Despite the backlash against environmental, social and governance (ESG) investing in certain parts of the United States and elsewhere, capital raising for ESG investments, funds and strategies continues apace, and for investors ESG remains a key driver of allocations.
This is according to recent insights from Preqin, who note that there has been a three-fold increase in annual capital raised for ESG investments between 2020 and 2022, rising from $29 billion to $92 billion.
Europe remains the most ESG focused investor community it seems, with some three quarters (79%) of aggregate capital raised going to Europe-based ESG funds, followed by 14% in North America and 7% in APAC.
Given the acceleration in ESG fund raising, the average ESG fund size has also increased, from $400 million in 2017 to closer to $600 million in 2022.
Preqin states that whether ESG helps to drive returns in the longer-run remains a contentious issue.
But what does not seem contentious, is investors appetites for investments with ESG qualities and so what is clear is how ESG can influence deals and investments.
In a survey conducted in November 2022, Preqin found that 29% of investors said they had turned down a deal over ESG concerns, while another 43% reported they would do so.
Preqin’s survey found that 60% of investors surveyed believe ESG to be of average or higher importance in their investment decision making.
In fact, 13% of investors said ESG was of extreme importance as an investment consideration and 26% said it is of considerable importance.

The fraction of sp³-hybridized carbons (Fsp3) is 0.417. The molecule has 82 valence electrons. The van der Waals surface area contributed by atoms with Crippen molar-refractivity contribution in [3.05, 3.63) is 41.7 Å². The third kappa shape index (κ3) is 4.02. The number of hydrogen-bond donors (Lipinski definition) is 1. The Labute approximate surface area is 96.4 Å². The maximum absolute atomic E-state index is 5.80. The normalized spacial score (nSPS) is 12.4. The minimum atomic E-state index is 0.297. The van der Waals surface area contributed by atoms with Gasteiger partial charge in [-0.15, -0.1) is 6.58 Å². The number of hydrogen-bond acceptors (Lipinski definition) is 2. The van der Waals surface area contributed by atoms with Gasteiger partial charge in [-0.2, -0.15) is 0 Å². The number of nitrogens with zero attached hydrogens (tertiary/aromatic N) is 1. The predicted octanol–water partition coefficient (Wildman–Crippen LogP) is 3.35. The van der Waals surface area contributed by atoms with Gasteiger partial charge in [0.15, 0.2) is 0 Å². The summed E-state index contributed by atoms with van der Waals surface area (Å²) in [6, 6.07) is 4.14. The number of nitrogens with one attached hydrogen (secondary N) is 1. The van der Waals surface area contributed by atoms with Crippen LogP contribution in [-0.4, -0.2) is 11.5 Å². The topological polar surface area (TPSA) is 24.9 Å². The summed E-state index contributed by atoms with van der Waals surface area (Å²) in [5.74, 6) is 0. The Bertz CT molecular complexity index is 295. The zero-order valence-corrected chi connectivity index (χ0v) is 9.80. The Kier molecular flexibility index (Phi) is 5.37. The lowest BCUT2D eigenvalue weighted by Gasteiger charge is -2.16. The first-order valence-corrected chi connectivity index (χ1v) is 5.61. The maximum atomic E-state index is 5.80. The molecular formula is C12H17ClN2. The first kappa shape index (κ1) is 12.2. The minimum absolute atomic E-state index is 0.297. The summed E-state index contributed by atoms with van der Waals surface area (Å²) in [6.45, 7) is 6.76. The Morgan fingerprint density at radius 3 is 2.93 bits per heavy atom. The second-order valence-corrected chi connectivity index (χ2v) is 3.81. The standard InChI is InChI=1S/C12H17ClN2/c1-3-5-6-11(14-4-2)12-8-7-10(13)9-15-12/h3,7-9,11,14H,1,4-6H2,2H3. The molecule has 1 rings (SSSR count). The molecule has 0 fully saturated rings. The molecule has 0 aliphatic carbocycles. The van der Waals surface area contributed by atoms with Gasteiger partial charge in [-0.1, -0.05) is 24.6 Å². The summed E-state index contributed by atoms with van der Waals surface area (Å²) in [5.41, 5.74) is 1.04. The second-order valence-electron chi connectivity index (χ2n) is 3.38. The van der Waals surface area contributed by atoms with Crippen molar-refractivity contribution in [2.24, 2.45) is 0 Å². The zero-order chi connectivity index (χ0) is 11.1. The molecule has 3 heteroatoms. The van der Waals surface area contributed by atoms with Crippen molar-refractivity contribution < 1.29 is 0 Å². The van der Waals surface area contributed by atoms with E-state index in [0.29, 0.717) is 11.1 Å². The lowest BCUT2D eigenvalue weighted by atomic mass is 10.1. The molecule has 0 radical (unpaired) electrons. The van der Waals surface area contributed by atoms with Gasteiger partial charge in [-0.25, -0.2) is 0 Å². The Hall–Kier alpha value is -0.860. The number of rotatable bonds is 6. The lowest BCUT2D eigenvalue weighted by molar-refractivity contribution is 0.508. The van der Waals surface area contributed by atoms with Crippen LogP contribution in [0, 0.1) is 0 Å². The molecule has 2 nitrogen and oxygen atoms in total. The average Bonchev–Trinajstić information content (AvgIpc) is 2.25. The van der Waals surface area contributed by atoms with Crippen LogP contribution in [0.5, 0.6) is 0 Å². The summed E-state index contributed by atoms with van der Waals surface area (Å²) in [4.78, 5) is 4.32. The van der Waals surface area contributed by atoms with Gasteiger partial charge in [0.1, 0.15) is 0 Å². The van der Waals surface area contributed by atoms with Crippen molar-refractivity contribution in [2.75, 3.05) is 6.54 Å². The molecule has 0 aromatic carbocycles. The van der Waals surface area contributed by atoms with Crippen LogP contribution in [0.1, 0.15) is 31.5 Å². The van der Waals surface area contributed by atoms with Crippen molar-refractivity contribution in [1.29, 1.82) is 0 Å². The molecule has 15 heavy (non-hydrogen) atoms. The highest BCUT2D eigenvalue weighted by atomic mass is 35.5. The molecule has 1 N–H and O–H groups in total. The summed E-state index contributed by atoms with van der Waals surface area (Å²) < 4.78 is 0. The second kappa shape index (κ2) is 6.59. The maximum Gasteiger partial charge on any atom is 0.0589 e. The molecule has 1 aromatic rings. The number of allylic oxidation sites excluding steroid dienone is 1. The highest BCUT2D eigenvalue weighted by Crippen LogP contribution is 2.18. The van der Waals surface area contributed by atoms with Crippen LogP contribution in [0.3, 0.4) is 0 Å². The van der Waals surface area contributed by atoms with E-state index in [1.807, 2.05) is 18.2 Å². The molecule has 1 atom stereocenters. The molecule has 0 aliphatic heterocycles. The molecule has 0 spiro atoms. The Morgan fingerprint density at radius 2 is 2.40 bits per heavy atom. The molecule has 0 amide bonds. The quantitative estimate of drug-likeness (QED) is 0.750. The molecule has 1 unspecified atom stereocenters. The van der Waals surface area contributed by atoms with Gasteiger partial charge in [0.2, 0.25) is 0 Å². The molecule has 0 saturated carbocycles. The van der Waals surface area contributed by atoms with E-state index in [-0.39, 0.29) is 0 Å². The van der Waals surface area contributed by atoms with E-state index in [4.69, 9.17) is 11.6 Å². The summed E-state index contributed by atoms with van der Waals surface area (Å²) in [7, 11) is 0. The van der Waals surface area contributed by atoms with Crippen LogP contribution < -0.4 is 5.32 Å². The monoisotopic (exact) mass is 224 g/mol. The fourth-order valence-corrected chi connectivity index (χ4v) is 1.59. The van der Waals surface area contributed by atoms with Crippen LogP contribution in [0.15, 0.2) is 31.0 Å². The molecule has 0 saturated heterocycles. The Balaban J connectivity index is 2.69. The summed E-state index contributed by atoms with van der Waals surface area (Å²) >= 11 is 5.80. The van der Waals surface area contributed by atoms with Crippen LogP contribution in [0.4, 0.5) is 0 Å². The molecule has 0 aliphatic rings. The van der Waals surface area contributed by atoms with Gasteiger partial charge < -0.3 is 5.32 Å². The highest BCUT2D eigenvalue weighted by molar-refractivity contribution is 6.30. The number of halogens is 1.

As ever, much of ESG investing is focused on private equity, infrastructure and niches like impact or climate investing.
In fact, insurance-linked securities (ILS) do not get a look in, in Preqin’s report, but the ILS market continues to drive forward the ESG agenda, as too do insurance and reinsurance cedents.
In fact, we’ve seen many more ESG disclosures in catastrophe bond issuance document packs in 2023 than had been seen last year. They are still not a de-facto inclusion, but they are more regularly seen, especially from the large global insurance and reinsurance players that sponsor cat bonds.
We have also heard of some investors turning down certain cat bond opportunities for a lack of ESG alignment, or disclosure, something that is likely to be an issue for any major institution that has an ESG mandate in its investment strategy, which could also drive greater use of ESG disclosure in ILS markets in time.
With ESG investment fund-raising continuing apace, the ILS market will likely continue to look to tap into investor appetite for ESG appropriate asset classes, feeling that natural catastrophe risk and disaster protection remain extremely well-aligned with many ESG goals.